tiles have been in existence since the time of the earliest civilizations – there are surviving examples dating back to 4000 BC. tile serves to protect structures from both heat, cold and water, they delineate entrances and openings, and they can cover walls, floors and roofs. tiles are decorative, protective and extremely sanitary as well.
we like to think of tile as decorative armor – it can evoke feelings and tell stories for thousands of years. tile carries symbolic meaning – and symbols are the language of human expression, both conscious and subconscious.
ornament in the 21st century
in the early 20th century, the fathers of modernism declared that ornament could never again be used, that it was profane and degraded any structure beneath it. a cynical view of their proclamation is that the people with the least culture (northern europeans) wished to suppress the rich symbolic language of more ancient cultures. Whether their intentions were evil or not, we know now that the cost of eliminating visual reference to our roots is too high.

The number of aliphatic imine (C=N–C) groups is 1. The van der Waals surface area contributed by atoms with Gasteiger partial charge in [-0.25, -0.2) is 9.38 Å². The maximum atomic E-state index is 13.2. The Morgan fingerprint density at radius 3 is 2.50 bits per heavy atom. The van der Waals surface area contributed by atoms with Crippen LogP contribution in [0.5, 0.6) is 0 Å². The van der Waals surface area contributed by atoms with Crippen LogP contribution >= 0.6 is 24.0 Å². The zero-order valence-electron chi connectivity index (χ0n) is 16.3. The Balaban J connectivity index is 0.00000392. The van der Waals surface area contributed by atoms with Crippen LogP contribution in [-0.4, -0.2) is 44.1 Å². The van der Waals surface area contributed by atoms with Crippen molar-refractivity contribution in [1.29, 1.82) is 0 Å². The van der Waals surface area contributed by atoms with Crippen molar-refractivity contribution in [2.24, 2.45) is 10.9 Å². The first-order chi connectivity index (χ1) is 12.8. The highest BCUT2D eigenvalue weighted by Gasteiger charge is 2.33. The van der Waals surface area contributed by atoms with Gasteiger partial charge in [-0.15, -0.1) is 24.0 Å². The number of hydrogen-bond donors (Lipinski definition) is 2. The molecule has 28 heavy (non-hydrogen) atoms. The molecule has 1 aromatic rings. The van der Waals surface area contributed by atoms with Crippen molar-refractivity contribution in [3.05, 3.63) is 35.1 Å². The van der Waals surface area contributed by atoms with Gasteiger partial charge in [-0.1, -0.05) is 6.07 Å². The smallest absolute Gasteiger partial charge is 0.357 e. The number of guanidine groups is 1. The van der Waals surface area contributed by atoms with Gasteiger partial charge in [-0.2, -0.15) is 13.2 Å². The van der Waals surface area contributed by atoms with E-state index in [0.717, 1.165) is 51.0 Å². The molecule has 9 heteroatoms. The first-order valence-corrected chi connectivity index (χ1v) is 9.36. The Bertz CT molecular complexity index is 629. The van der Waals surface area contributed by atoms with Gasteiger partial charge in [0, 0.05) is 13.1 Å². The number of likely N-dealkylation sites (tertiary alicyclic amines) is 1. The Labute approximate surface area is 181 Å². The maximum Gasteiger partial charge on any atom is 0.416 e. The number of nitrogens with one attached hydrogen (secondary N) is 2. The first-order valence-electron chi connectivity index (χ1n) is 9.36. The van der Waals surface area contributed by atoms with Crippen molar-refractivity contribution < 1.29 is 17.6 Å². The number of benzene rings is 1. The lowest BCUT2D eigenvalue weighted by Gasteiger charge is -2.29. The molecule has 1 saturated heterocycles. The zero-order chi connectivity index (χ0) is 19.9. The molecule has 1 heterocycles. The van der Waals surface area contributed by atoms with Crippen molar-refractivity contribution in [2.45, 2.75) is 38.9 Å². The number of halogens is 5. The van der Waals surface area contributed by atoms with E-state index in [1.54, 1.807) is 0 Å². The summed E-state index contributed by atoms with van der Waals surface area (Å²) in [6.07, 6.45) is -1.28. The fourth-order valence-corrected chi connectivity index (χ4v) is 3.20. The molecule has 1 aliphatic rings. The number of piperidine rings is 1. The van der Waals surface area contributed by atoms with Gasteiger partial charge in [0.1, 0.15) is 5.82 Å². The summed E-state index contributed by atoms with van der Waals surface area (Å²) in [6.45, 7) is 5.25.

ornament connects us to history, time and place. ornament is used to express personality, family, affiliation – it’s a visual language that is available to us all, widely understood and powerful. the question is – how do we bridge between contemporary design and the great tradition of ornament?
we must build a new language, using symbols old and new. architecture is meant to speak loudly.